Ah, swine flu. Or, maybe not. Maybe just regular flu. Either way, I’m not going to church today. It’s as good a time as any to spend some time with the Other Side, the crowd that doesn’t do church because they don’t believe in God. Or rather, they don’t do the part of church that involves worshipping a personal deity. The rest of it, I found, they might be okay with.
“Organizing atheists is like herding cats,” goes the old saying. Like cats, the thinking runs, atheists tend to be independent sorts, resistant to group mentalities. Further, it’s tricky to organize people around a denial — once you’ve agreed that there’s no God, what is left to do? And what’s the point of doing it?
Well, for starters, what about providing refuge and support for an ostracized minority? Jeff Archer is the president of the Atheist Coalition of San Diego, and in 2006 he wrote, “In the U.S., every day is a struggle for atheists. Despite 93 percent of the membership of the National Academy of Science being atheist and numerous great actors, philosophers, artists, and writers also, we are looked down upon by most U.S. citizens, many of whom are minuscule compared to us in the area of intellect.” Apparently, intellectual excellence is cold comfort. There is still that basic human desire to belong. That explains the billboard.
The billboard faces the 8 West, just before the Lake Murray exit. Passing motorists see blue sky, fluffy clouds, and the words, “Don’t believe in God? You are not alone. SanDiegoCoR.org.” Maybe it’s because I spend so much time attending various churches, but my first thought was that this was a clever religious outreach. A gentle assurance to the unbeliever that he or she was not alone in an unfeeling universe, that “bidden or not bidden, God is present.” San Diego CoR — Church of Recovery?
The truth was more earnest: “Nontheists sometimes don’t realize there’s a community out there for them,” says Fred Edwords, national director of the United Coalition of Reason. “We hope this will serve as a beacon.” Adds San Diego coordinator Debbie Skomer, “We’re choosing to be as open about our values as you are.” It’s the billboard as secular steeple.
An essay by coalition member Howard Jones stresses, “We aren’t proselytizing; we don’t expect to ‘convert’ any believers.” But the coalition is made up of nine member organizations, including the aforementioned Atheist Coalition of San Diego, which seeks, among other things, “to promote atheism...presenting it as a worth-while, life-affirming, and wholesome point of view.” And Skomer grants that one of the goals of the billboard is to help member organizations grow their memberships. Even if you’re not seeking converts, when you’ve found the truth, you want to share it.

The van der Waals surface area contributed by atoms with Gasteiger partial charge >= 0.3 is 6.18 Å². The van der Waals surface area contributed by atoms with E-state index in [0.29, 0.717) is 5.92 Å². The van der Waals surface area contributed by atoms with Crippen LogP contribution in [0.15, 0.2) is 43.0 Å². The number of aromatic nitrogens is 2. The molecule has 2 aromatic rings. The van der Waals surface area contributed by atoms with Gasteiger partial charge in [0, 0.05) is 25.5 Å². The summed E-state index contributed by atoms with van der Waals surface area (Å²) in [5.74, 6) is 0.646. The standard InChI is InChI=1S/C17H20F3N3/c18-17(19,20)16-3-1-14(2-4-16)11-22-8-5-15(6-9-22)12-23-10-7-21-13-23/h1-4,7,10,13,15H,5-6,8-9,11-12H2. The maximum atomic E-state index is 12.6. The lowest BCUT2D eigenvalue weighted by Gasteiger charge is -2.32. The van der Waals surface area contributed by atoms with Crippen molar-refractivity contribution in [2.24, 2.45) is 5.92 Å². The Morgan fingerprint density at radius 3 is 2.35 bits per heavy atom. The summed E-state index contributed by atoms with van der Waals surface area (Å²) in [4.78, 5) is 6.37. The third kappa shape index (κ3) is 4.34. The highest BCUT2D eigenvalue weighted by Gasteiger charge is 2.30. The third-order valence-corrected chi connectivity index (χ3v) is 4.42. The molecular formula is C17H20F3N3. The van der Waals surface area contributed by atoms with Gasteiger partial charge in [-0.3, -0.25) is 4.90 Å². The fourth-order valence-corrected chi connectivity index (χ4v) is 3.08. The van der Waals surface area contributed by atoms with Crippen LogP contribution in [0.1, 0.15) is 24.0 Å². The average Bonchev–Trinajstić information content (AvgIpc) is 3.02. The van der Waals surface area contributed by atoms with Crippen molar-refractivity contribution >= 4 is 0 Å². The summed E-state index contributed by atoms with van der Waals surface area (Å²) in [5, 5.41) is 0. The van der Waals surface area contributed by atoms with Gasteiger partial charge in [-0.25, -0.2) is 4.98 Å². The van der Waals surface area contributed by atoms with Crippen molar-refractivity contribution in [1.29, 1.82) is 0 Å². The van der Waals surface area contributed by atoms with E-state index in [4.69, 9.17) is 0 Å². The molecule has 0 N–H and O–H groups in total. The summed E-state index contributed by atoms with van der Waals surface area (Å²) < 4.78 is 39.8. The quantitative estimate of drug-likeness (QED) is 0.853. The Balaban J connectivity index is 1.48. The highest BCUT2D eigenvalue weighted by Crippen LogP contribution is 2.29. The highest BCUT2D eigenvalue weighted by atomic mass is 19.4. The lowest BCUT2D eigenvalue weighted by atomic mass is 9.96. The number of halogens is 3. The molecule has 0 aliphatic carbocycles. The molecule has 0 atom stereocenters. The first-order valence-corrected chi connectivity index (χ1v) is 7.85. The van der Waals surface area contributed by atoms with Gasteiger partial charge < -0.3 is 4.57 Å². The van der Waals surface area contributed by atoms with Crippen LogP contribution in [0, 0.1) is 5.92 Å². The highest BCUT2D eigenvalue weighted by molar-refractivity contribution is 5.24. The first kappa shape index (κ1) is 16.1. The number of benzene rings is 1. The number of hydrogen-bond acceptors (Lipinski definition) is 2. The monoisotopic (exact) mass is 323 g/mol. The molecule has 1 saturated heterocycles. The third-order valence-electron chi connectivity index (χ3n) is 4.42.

Another coalition member group, the Humanist Association of San Diego, retains the services of “San Diego’s only American Humanist certified Humanist Celebrant for Weddings, Memorials, and other rites of passage rituals.” Someone to preside over significant moments, the way a priest is there to baptize and bury. Not the same way, of course, but it’s hard to miss the quasi-religious connotation of “celebrant.”
There are regular gatherings. On Sunday, November 22, the Humanist Fellowship of San Diego will be attending a lecture at the San Diego Central Library given by USD professor Dennis Rohatyn on Voltaire and the Revolt Against Reason. And the day before, Voltaire gets his own holiday. (The gatherings, says Skomer, are part of the reason behind the coalition. “Recently, the members welcomed Sean Faircloth, executive director for the Secular Coalition for America, the national lobby representing the interests of nontheistic Americans. Typically, a visit like this would have been hosted by only one organization and advertised only to its members. By networking, the groups can have a more meaningful impact in the community.”)
The coalition’s local event calendar also includes birthday memorials for great atheists who have gone before us: ex-Catholic and Nobel Prize–winner Marie Curie, Mr. Cosmos Carl Sagan. The tribute to Sagan includes this, which reads like the photo-negative account of a saint’s final perseverance in the face of death: “Ann Druyan, in the epilogue to Sagan’s last book, Billions and Billions: Thoughts on Life and Death at the Brink of the Millennium (published posthumously in 1997), gives a moving account of Carl’s last days: ‘Contrary to the fantasies of the fundamentalists, there was no deathbed conversion, no last-minute refuge taken in a comforting vision of a heaven or an afterlife. For Carl, what mattered most was what was true, not merely what would make us feel better. Even at this moment when anyone would be forgiven for turning away from the reality of our situation, Carl was unflinching. As we looked deeply into each other’s eyes, it was with a shared conviction that our wondrous life together was ending forever.’”
The billboard went up November 11 and will stay up for a month. There has already been positive response. “To finally enjoy a community of like-minded people!” writes new member Wendy at the website for the San Diego New Atheists. New member Raul joins in, “I’ve been skeptical of the ‘Invisible Man’ in the sky who I had better do what he says or there’s a special place in Hell for me that he will send me (...but he loves me!). I saw the SanDiegoCoR.org sign the day it came out and want to make friends.” Skomer says she has received 58 positive comments so far through the CoR website, including this one: “I am an educated, generous, and compassionate non-theist who has ‘led a good life and contributed my share to society.’ I am often frustrated by the dominance of religious dogma in our everyday lives and by the lack of outlets for people like me to express their love and compassion for others without having to pretend to believe in something they don’t.... Please keep up the good work.”